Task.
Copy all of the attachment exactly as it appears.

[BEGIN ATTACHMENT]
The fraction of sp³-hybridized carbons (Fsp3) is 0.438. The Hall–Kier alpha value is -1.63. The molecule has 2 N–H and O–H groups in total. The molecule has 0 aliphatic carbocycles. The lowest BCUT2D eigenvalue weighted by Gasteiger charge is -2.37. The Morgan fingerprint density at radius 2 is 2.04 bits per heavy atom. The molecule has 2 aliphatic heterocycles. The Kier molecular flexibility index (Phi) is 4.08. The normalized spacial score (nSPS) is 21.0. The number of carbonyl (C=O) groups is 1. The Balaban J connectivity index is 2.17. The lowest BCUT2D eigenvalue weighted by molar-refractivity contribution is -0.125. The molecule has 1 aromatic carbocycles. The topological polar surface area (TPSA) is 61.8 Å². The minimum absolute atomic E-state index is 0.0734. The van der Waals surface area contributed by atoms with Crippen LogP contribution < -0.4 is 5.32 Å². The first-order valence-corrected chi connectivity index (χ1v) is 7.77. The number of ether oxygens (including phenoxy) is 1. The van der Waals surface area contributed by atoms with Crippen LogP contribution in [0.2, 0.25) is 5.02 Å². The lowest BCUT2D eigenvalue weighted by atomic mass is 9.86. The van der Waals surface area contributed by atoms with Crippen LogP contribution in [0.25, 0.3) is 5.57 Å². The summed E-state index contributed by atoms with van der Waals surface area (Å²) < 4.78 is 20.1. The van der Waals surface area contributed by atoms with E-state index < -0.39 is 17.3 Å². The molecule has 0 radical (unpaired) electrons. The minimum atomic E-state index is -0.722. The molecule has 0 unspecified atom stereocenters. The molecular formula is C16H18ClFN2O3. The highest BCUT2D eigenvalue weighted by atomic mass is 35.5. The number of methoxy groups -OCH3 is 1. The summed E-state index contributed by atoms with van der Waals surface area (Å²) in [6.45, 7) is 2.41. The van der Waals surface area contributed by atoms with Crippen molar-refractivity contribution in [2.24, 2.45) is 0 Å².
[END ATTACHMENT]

The fraction of sp³-hybridized carbons (Fsp3) is 0.438. The Hall–Kier alpha value is -1.63. The molecule has 2 N–H and O–H groups in total. The molecule has 0 aliphatic carbocycles. The lowest BCUT2D eigenvalue weighted by Gasteiger charge is -2.37. The Morgan fingerprint density at radius 2 is 2.04 bits per heavy atom. The molecule has 2 aliphatic heterocycles. The Kier molecular flexibility index (Phi) is 4.08. The normalized spacial score (nSPS) is 21.0. The number of carbonyl (C=O) groups is 1. The Balaban J connectivity index is 2.17. The lowest BCUT2D eigenvalue weighted by molar-refractivity contribution is -0.125. The molecule has 1 aromatic carbocycles. The topological polar surface area (TPSA) is 61.8 Å². The minimum absolute atomic E-state index is 0.0734. The van der Waals surface area contributed by atoms with Crippen LogP contribution < -0.4 is 5.32 Å². The first-order valence-corrected chi connectivity index (χ1v) is 7.77. The number of ether oxygens (including phenoxy) is 1. The van der Waals surface area contributed by atoms with Crippen LogP contribution in [0.2, 0.25) is 5.02 Å². The lowest BCUT2D eigenvalue weighted by atomic mass is 9.86. The van der Waals surface area contributed by atoms with Crippen LogP contribution in [0.25, 0.3) is 5.57 Å². The summed E-state index contributed by atoms with van der Waals surface area (Å²) < 4.78 is 20.1. The van der Waals surface area contributed by atoms with E-state index < -0.39 is 17.3 Å². The molecule has 0 radical (unpaired) electrons. The minimum atomic E-state index is -0.722. The molecule has 0 unspecified atom stereocenters. The molecular formula is C16H18ClFN2O3. The highest BCUT2D eigenvalue weighted by atomic mass is 35.5. The number of methoxy groups -OCH3 is 1. The summed E-state index contributed by atoms with van der Waals surface area (Å²) in [6.45, 7) is 2.41. The van der Waals surface area contributed by atoms with Crippen molar-refractivity contribution in [2.24, 2.45) is 0 Å².